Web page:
“The hottest, wettest air is circulating up the eastern flank of the storm – to the northern side – and releasing energy there,” said Tamarin. “This process pushes the storm northward (or southward in the southern hemisphere), and this effect will also be stronger in a warmer climate.”
The institute’s research shows that part of this shift will be due to the mechanism demonstrated, while the other part is tied to the fact that storms are born at a higher latitude in a warmer world.
A space lab developed by the Space Pharma Company in Israel and carrying four experiments in the field of life sciences arrived on Tuesday at the International Space Station after a successful launch. The lab, whose development is supported by the Israel Space Agency in the Science and Technology Ministry, is unique in that it will function without direct human contact but instead will be controlled by researchers from earth.
Two of the experiments were developed by US researchers, one by a Swiss scientist and another by an Israeli pharmaceutical company. The experiments on live biological cells are innovative and have not yet been carried out in space. The first experiment is expected to begin tomorrow.
According to Science and Technology Minister Ofir Akunis: “We are proud to see how Israeli entrepreneurs in a new and developing field of space start-ups are succeeding in breaching boundaries and registering achievements in space.”
The Nexus space laboratory, which was launched on Sunday, arrived along with three tons of supplies for astronauts living in the space station. The four experiments take up a space of only 10 cm. by 10 cm. by 20 cm. and weigh just 2.3 kg., thus minimizing the cost of the launch. The package includes a camera-microscope that takes samples according to the researchers’ instructions, unique in its technological ability to maintain a temperature similar to the human body of 37 degrees Celsius.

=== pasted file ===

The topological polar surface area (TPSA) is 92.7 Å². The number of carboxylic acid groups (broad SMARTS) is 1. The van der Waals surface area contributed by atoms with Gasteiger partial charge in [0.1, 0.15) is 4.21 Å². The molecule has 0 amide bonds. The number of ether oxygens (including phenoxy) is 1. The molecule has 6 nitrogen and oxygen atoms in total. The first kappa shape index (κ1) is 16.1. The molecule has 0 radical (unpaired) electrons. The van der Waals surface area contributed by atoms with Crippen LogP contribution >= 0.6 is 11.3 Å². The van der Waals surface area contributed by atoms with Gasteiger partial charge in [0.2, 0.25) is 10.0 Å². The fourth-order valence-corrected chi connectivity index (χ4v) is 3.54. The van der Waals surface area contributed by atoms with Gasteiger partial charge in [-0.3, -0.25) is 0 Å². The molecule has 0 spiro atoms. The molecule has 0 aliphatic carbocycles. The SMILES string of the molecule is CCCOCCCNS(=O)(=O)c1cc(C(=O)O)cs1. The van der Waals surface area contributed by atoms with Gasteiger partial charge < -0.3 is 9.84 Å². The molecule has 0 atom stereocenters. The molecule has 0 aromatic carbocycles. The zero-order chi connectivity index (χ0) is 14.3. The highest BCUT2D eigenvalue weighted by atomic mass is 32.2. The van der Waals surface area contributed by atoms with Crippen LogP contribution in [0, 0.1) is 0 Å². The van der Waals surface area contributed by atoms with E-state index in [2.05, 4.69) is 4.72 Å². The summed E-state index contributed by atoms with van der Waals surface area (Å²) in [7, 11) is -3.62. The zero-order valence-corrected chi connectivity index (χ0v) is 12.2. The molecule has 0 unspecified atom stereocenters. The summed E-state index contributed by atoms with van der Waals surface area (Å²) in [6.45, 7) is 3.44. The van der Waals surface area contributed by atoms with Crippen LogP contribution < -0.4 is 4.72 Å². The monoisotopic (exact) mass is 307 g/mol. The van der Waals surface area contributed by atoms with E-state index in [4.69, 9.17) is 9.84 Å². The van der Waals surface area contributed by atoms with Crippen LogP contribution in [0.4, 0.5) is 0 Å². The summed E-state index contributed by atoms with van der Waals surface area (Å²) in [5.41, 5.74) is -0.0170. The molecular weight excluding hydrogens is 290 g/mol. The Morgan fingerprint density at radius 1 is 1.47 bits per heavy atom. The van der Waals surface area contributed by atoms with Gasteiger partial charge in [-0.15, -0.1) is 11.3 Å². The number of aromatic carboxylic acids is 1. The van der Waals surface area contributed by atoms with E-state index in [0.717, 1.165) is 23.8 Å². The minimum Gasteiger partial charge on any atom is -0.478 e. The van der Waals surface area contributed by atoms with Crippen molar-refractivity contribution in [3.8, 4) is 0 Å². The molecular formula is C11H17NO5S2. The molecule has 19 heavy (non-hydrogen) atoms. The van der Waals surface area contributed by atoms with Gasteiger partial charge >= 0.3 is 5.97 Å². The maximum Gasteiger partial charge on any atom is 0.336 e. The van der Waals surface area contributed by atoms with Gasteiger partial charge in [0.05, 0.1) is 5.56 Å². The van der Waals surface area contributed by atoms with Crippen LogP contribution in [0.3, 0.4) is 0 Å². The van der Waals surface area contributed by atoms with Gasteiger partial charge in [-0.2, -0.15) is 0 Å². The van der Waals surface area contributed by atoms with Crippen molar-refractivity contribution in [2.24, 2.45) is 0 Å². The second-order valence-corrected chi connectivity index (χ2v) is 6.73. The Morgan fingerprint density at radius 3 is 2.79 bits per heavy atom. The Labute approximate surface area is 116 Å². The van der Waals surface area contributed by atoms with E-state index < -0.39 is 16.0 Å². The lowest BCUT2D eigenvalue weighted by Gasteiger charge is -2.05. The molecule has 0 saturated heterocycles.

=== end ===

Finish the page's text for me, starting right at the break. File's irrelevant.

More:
Allowing control of experiments by researchers from anywhere on earth, it will be run via a Web site through a computer or mobile phone application. The researchers will be able to intervene in the experiment, manage it, extract microscopic images and receive real-time data on radiation, temperature and more, without the involvement of an astronaut. Space provides an optimal experimental environment for testing the effects of sub-gravity conditions on chemical and biological materials to, for example, test their resistance to drugs.
According to the company’s founder, Yossi Yamin: “Meeting NASA’s tough standards is a significant milestone for the company. Work with the Americans was demanding, and we cannot take for granted the fact that the system was accepted.”
The lab is to be received at the space station by Italian astronaut Paolo Despoli who visited during Israel Space Week four years ago. He will connect it to the space station’s electrical system. The experiments will be completed within three weeks, and for the first time the laboratory will be returned to earth only a few months later for analysis by the researchers to speed up their investigation.
One of the experiments to be carried out is that of Dr. Sarah Walsh, whose study deals with the bacteria that cause infections, especially among people whose immune system is weak. Her experiment examines the effect of microgravity conditions on a molecule that causes bacteria to change.
AN EMPEROR PENGUIN in Antarctica jumps out of the freezing water.